The BMA's flight from reality
Is the BMA positioning itself like an old-fashioned trade union: out
to protect its members from any sort of change regardless of the impact on
the public? This is often the implication of the rhetoric at the BMA
Here are some examples of where the rhetoric is disconnected from
One speaker moans about the huge sums spent on IT. Another that
nurses have to spend more time scurrying around to find free beds instead
of caring for patients. Neither sees the irony of the fact that the way to
avoid the latter problem is to spend more on the former. Computers are
good at keeping track of patients and free beds, but the BMA would prefer
the money spent on "front-line" staff. The result being that hospitals are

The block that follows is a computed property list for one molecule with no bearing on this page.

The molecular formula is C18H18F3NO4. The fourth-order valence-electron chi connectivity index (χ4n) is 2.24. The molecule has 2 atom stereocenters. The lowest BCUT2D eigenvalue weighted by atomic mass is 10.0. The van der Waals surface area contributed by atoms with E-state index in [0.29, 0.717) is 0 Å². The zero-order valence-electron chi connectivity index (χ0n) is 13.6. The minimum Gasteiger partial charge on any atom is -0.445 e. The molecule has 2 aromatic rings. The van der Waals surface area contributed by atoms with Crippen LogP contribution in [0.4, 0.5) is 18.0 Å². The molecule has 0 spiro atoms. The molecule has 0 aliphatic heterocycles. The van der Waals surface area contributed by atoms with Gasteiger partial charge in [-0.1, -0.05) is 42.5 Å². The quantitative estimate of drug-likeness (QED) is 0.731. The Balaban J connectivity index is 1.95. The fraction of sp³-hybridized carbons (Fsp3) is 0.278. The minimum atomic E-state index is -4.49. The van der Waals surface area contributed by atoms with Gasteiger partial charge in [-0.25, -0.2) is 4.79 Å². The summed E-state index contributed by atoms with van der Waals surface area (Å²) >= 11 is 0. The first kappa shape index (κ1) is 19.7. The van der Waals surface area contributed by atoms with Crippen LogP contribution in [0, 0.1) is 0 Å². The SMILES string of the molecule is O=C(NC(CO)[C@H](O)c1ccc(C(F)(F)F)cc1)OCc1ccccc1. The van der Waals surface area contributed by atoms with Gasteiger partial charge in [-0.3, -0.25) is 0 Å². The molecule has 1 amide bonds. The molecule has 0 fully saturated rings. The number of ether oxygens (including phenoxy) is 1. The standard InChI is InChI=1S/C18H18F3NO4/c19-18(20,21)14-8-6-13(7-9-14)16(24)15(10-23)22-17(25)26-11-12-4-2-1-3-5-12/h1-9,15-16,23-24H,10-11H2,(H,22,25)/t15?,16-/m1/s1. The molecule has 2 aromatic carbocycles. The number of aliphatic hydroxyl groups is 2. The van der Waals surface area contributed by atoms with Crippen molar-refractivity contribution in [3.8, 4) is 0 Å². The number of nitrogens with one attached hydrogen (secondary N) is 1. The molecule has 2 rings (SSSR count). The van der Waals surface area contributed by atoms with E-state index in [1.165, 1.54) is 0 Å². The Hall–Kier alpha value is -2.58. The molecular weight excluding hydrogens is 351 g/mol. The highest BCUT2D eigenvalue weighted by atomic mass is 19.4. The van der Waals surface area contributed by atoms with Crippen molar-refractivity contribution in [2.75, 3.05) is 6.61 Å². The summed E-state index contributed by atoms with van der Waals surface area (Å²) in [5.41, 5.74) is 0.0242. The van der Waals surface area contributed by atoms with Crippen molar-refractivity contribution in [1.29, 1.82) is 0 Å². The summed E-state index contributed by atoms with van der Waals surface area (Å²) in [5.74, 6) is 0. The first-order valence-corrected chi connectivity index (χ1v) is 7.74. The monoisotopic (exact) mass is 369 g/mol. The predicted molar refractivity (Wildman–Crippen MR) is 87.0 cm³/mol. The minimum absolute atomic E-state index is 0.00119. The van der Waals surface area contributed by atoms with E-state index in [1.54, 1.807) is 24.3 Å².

like a hotel where, to find a free room, you have to knock on every door
and check for guests. In fact the NHS spends a great deal less on
computers than almost any other organisation and wastes a great deal of
staff time and energy as a result. But actually fixing problems is not
what the rhetoric is about is it?
Another speaker complains that the internal market makes it
impossible for trusts to control their costs. This one I just don't get.
The market doesn't affect trusts' costs: they are an internal problem for
trusts and they have the same control over them as they have always had.
The market affects their income and patient flow. The impact of that is
that trusts can no longer compensate for poor control of costs and
inefficiency by doing cushy deals with commissioners or being bailed out
by SHAs. That means that trusts might actually have to get a grip on their
costs. A true union can't tolerate this sort of interference with its
members rights. We can't go around admitting that some doctors and some
hospitals are more efficient that others, can we?
Managment consultant working in health
Competing interests: No competing interests